Lubbock woman cancer-free after help from Komen Race - KCBD NewsChannel 11 Lubbock

Lubbock woman cancer-free after help from Komen Race

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This year, more than 4,000 people are expected to participate in the 19th Annual Susan G. Komen Lubbock Race for the Cure.

The race will take place Saturday, and organizers are hoping to raise more than $400,000.  The money will go toward providing local services such as breast cancer screenings, treatments, education and support.

In 2007, it was the support from Komen Lubbock that helped resident Sally Luna become a survivor.  Doctors discovered her cancer during a routine screening.

"Sure enough, I went by myself and it was cancerous," Luna said.

Luna says her husband was the first person she told about her breast cancer diagnosis.

"We discussed it and of course, we cried.  But, we were thinking, 'hey, it's going to be okay, there's so much out there,'" Luna said.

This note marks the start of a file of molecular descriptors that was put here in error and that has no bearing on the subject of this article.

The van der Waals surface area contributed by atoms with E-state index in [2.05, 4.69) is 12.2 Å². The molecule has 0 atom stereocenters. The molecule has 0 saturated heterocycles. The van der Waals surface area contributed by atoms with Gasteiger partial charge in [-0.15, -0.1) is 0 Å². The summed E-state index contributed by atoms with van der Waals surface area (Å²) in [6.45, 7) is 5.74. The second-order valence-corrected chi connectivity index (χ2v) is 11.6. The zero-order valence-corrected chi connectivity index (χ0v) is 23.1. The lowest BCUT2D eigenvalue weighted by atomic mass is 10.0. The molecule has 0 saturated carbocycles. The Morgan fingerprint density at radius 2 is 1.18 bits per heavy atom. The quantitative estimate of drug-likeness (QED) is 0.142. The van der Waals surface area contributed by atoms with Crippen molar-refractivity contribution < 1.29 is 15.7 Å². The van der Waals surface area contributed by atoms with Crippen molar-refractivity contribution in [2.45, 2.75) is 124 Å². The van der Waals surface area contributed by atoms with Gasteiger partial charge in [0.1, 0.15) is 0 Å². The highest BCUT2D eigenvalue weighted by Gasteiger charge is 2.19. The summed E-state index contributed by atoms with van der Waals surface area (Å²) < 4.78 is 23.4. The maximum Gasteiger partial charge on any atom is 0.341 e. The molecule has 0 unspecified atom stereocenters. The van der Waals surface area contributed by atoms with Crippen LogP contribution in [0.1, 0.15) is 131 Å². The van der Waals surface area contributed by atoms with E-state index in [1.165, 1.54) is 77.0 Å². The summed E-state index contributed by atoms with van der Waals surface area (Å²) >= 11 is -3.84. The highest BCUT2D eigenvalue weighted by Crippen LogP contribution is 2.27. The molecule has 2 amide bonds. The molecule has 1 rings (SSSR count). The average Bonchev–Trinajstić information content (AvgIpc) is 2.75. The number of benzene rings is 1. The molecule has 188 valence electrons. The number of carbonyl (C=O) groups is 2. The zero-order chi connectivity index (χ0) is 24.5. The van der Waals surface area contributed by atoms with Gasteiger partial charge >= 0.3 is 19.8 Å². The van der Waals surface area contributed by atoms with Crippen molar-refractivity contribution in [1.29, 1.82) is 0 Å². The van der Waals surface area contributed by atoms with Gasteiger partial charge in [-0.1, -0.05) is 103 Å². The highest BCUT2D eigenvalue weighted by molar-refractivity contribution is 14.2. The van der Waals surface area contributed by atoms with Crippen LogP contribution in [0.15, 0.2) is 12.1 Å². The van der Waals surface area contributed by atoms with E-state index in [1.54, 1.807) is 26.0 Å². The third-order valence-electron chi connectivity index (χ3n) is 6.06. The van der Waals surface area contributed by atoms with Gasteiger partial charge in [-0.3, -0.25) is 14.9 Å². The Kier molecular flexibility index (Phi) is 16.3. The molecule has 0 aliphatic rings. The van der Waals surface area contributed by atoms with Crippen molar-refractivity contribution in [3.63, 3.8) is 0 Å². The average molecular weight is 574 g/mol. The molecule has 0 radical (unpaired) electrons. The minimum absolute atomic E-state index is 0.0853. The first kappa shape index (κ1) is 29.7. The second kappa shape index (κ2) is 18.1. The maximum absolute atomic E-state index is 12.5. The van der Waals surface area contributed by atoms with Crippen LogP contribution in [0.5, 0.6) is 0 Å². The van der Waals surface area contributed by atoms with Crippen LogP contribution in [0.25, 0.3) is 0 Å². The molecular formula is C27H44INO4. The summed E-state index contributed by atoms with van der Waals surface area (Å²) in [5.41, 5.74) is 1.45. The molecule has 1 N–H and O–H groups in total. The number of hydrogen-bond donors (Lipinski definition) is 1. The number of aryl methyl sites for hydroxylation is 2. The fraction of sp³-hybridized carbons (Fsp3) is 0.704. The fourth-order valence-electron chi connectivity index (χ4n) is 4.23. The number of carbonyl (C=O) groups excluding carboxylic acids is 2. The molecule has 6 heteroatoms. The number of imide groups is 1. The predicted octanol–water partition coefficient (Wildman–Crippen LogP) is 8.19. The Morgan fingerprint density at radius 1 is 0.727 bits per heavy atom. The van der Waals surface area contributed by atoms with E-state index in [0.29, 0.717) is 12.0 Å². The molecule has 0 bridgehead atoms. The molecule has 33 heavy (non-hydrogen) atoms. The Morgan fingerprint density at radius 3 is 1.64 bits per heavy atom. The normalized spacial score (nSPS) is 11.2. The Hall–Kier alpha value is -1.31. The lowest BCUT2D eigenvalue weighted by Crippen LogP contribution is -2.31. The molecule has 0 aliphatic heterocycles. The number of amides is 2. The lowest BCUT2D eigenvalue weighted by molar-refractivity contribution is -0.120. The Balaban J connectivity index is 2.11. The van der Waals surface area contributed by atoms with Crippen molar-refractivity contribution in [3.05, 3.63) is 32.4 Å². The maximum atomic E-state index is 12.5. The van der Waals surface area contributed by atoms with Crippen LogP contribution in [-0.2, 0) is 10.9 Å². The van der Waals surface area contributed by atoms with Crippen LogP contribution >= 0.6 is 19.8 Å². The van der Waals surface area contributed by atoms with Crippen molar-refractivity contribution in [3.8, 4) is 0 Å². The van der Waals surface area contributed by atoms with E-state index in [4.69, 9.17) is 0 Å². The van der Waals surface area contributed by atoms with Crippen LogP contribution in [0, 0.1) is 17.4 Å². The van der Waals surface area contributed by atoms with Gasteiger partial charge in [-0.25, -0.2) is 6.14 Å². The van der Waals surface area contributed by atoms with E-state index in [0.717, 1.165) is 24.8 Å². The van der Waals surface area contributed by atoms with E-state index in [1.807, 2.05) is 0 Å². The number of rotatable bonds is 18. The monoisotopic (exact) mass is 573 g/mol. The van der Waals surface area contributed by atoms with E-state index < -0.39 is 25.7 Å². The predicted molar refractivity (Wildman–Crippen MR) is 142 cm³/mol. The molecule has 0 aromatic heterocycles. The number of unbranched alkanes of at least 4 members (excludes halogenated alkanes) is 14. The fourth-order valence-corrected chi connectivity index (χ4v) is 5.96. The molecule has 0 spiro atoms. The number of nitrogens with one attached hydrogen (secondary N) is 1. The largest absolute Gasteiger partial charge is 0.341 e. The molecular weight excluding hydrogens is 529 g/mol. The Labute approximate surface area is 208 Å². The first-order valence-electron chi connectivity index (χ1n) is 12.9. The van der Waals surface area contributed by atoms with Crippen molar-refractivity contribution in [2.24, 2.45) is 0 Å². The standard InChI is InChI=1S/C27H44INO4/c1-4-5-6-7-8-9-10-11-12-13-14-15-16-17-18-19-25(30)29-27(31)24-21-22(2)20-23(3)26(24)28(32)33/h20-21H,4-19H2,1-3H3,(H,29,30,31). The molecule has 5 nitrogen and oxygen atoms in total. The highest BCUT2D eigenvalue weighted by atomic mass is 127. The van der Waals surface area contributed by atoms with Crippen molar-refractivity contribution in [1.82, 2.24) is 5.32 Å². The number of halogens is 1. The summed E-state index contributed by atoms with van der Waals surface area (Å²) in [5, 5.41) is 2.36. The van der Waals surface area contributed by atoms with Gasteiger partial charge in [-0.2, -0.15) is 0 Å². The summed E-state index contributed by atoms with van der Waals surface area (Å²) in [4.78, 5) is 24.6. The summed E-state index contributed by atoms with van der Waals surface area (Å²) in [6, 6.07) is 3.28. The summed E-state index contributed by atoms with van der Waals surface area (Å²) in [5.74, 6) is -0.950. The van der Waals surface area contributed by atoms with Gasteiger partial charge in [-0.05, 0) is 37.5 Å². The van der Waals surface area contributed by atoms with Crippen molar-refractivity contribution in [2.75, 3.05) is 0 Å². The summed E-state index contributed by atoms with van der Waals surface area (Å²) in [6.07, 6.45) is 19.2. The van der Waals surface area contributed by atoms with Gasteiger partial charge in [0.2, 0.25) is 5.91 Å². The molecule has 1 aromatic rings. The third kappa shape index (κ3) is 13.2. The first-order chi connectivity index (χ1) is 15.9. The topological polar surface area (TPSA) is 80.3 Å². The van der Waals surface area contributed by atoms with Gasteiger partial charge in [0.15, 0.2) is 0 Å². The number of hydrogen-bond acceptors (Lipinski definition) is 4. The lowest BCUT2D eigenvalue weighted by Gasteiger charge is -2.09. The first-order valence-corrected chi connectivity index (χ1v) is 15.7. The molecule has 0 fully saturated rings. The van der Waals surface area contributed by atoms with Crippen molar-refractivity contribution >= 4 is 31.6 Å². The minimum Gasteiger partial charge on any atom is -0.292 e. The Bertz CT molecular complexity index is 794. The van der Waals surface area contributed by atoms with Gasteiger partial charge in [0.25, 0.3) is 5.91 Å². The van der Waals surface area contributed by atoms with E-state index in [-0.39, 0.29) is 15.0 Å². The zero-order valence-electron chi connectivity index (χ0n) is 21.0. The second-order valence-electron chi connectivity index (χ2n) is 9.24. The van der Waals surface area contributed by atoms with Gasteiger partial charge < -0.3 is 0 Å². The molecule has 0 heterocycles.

Luna also told her best friend Becky Jones.  Coincidentally, Jones had been involved with the Race for the Cure, so she was able to help Luna gain access to resources.

"I mean, she brought me information and everything that was there.  So, for me, it was easier for me because I have the materials in front of me to say 'hey, this is what's going on,'" Luna said.

Jones has been volunteering with the Race for the Cure for 7 years and says it's always had a special place in her heart.

"I don't know of anyone who's not been touched by cancer in some way," Jones said.

Komen Lubbock was started in 1995 and there are now more than 600 volunteers with the organization.  Together, they have raised more than $5.2 million to help fight breast cancer.

"Seventy five cents of every dollar stays here to help fund programs to people who might not otherwise be able to have access to those programs," Jones said.

Luna says it was programs such as Komen Lubbock and chemotherapy treatments that helped her. She is now cancer free.  

Luna is now involved with Komen Lubbock and wants people to know what the organization can do.

"They do so much for us.  There are some that are survivors, some that are not, and they give so much of themselves," Luna said.

For more information on this weekend's Race for the Cure, visit:

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